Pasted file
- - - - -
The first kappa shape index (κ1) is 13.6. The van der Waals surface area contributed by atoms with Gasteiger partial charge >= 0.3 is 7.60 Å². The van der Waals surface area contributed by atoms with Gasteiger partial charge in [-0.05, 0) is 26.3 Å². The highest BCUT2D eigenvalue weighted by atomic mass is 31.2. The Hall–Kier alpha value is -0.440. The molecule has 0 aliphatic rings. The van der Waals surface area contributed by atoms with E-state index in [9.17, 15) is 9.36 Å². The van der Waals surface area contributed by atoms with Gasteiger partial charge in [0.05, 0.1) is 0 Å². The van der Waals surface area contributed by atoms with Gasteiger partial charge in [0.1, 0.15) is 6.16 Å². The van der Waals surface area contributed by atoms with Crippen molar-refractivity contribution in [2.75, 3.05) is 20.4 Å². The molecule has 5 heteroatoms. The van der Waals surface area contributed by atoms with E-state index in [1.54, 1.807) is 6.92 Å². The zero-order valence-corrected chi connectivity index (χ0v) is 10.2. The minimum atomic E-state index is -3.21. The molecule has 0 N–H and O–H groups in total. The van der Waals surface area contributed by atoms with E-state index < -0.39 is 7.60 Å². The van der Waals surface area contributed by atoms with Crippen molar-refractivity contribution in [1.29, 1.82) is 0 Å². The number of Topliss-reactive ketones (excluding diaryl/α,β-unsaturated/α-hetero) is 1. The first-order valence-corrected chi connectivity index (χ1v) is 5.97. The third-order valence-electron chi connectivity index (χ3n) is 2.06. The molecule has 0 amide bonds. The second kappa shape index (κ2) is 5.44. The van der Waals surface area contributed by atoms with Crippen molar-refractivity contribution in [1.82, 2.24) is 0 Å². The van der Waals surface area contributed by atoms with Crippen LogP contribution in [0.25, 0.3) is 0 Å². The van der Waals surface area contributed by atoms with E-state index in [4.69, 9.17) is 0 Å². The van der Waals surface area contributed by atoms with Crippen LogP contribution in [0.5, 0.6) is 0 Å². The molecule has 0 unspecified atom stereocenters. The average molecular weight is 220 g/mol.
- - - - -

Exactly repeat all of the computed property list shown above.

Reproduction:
The first kappa shape index (κ1) is 13.6. The van der Waals surface area contributed by atoms with Gasteiger partial charge >= 0.3 is 7.60 Å². The van der Waals surface area contributed by atoms with Gasteiger partial charge in [-0.05, 0) is 26.3 Å². The highest BCUT2D eigenvalue weighted by atomic mass is 31.2. The Hall–Kier alpha value is -0.440. The molecule has 0 aliphatic rings. The van der Waals surface area contributed by atoms with E-state index in [9.17, 15) is 9.36 Å². The van der Waals surface area contributed by atoms with Gasteiger partial charge in [0.05, 0.1) is 0 Å². The van der Waals surface area contributed by atoms with Gasteiger partial charge in [0.1, 0.15) is 6.16 Å². The van der Waals surface area contributed by atoms with Crippen molar-refractivity contribution in [2.75, 3.05) is 20.4 Å². The molecule has 5 heteroatoms. The van der Waals surface area contributed by atoms with E-state index in [1.54, 1.807) is 6.92 Å². The zero-order valence-corrected chi connectivity index (χ0v) is 10.2. The minimum atomic E-state index is -3.21. The molecule has 0 N–H and O–H groups in total. The van der Waals surface area contributed by atoms with E-state index < -0.39 is 7.60 Å². The van der Waals surface area contributed by atoms with Crippen molar-refractivity contribution in [1.29, 1.82) is 0 Å². The number of Topliss-reactive ketones (excluding diaryl/α,β-unsaturated/α-hetero) is 1. The first-order valence-corrected chi connectivity index (χ1v) is 5.97. The third-order valence-electron chi connectivity index (χ3n) is 2.06. The molecule has 0 amide bonds. The second kappa shape index (κ2) is 5.44. The van der Waals surface area contributed by atoms with Crippen molar-refractivity contribution in [1.82, 2.24) is 0 Å². The van der Waals surface area contributed by atoms with Crippen LogP contribution in [0.25, 0.3) is 0 Å². The van der Waals surface area contributed by atoms with E-state index in [4.69, 9.17) is 0 Å². The van der Waals surface area contributed by atoms with Crippen LogP contribution in [0.5, 0.6) is 0 Å². The molecule has 0 unspecified atom stereocenters. The average molecular weight is 220 g/mol.